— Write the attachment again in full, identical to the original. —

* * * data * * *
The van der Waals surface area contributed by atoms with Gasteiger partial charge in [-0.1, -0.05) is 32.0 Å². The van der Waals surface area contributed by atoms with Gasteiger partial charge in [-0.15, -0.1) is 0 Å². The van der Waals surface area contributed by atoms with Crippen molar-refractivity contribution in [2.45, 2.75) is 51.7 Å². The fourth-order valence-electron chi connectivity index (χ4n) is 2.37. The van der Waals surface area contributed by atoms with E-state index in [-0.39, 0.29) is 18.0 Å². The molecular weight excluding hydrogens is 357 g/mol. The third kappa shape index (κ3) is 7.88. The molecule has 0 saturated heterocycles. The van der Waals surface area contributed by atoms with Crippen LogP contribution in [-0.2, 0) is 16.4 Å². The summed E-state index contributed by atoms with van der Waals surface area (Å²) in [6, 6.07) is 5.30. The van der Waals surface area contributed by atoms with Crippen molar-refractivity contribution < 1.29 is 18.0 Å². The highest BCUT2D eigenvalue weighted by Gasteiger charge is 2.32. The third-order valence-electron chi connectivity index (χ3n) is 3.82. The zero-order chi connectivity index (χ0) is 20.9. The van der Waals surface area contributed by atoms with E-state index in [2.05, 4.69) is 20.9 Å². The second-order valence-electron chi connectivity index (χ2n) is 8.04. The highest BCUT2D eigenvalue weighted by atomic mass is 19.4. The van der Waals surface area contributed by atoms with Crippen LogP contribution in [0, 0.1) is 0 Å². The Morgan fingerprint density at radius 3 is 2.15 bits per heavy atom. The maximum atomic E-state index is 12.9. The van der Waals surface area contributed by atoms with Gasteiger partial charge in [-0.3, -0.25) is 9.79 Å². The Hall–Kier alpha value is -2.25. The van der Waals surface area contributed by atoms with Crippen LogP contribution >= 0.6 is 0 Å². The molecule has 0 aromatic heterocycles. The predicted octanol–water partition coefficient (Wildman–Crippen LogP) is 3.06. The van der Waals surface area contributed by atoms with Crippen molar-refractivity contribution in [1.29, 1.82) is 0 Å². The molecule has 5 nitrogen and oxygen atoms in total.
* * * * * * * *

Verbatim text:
The van der Waals surface area contributed by atoms with Gasteiger partial charge in [-0.1, -0.05) is 32.0 Å². The van der Waals surface area contributed by atoms with Gasteiger partial charge in [-0.15, -0.1) is 0 Å². The van der Waals surface area contributed by atoms with Crippen molar-refractivity contribution in [2.45, 2.75) is 51.7 Å². The fourth-order valence-electron chi connectivity index (χ4n) is 2.37. The van der Waals surface area contributed by atoms with E-state index in [-0.39, 0.29) is 18.0 Å². The molecular weight excluding hydrogens is 357 g/mol. The third kappa shape index (κ3) is 7.88. The molecule has 0 saturated heterocycles. The van der Waals surface area contributed by atoms with Crippen LogP contribution in [-0.2, 0) is 16.4 Å². The summed E-state index contributed by atoms with van der Waals surface area (Å²) in [6, 6.07) is 5.30. The van der Waals surface area contributed by atoms with Crippen molar-refractivity contribution < 1.29 is 18.0 Å². The highest BCUT2D eigenvalue weighted by Gasteiger charge is 2.32. The third-order valence-electron chi connectivity index (χ3n) is 3.82. The zero-order chi connectivity index (χ0) is 20.9. The van der Waals surface area contributed by atoms with E-state index in [2.05, 4.69) is 20.9 Å². The second-order valence-electron chi connectivity index (χ2n) is 8.04. The highest BCUT2D eigenvalue weighted by atomic mass is 19.4. The van der Waals surface area contributed by atoms with Crippen LogP contribution in [0, 0.1) is 0 Å². The Morgan fingerprint density at radius 3 is 2.15 bits per heavy atom. The maximum atomic E-state index is 12.9. The van der Waals surface area contributed by atoms with Gasteiger partial charge in [-0.3, -0.25) is 9.79 Å². The Hall–Kier alpha value is -2.25. The van der Waals surface area contributed by atoms with Crippen LogP contribution >= 0.6 is 0 Å². The molecule has 0 aromatic heterocycles. The predicted octanol–water partition coefficient (Wildman–Crippen LogP) is 3.06. The van der Waals surface area contributed by atoms with Crippen molar-refractivity contribution in [1.29, 1.82) is 0 Å². The molecule has 5 nitrogen and oxygen atoms in total.